Plane Crash: Germany to do Spot Drug Tests on Pilots
Germany plans legislation requiring random drug and alcohol testing of pilots, hoping to reduce the risk of a repeat of the Germanwings crash in March.
The plans follow the recommendation of a task-force set up by the Transport Ministry, after a pilot barricaded himself inside the cockpit of a plane operated by Germanwings and crashed it in the Alps, killing all 150 people on board.
Prosecutors have found evidence that the co-pilot, who had suffered severe depression and may have feared losing his job, had researched suicide methods and concealed an illness from his employer, sparking a debate on supervision and medical secrecy.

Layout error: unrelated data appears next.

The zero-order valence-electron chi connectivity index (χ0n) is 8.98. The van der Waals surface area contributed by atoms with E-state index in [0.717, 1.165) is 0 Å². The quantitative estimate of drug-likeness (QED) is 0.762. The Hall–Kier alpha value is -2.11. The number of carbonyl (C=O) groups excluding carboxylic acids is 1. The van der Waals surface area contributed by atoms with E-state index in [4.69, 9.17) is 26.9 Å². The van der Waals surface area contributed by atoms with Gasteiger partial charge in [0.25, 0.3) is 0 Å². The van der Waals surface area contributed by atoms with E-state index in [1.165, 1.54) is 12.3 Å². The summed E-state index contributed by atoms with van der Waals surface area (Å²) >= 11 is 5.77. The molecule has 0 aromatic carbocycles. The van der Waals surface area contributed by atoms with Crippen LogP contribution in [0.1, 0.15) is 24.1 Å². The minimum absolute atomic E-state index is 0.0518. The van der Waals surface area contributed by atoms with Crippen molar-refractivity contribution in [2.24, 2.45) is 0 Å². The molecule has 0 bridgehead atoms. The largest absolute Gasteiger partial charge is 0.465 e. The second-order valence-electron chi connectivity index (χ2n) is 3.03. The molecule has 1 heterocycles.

Germany's measures come after a panel of experts led by Europe's aviation safety regulator in July recommended improved psychological screening for new pilots, and called for the creation of a European database with details of medical visits plus better support networks to reduce the risks of a similar tragedy.
It also called for the introduction of random drug and alcohol testing of pilots and better oversight of the doctors responsible for their regular medical checks.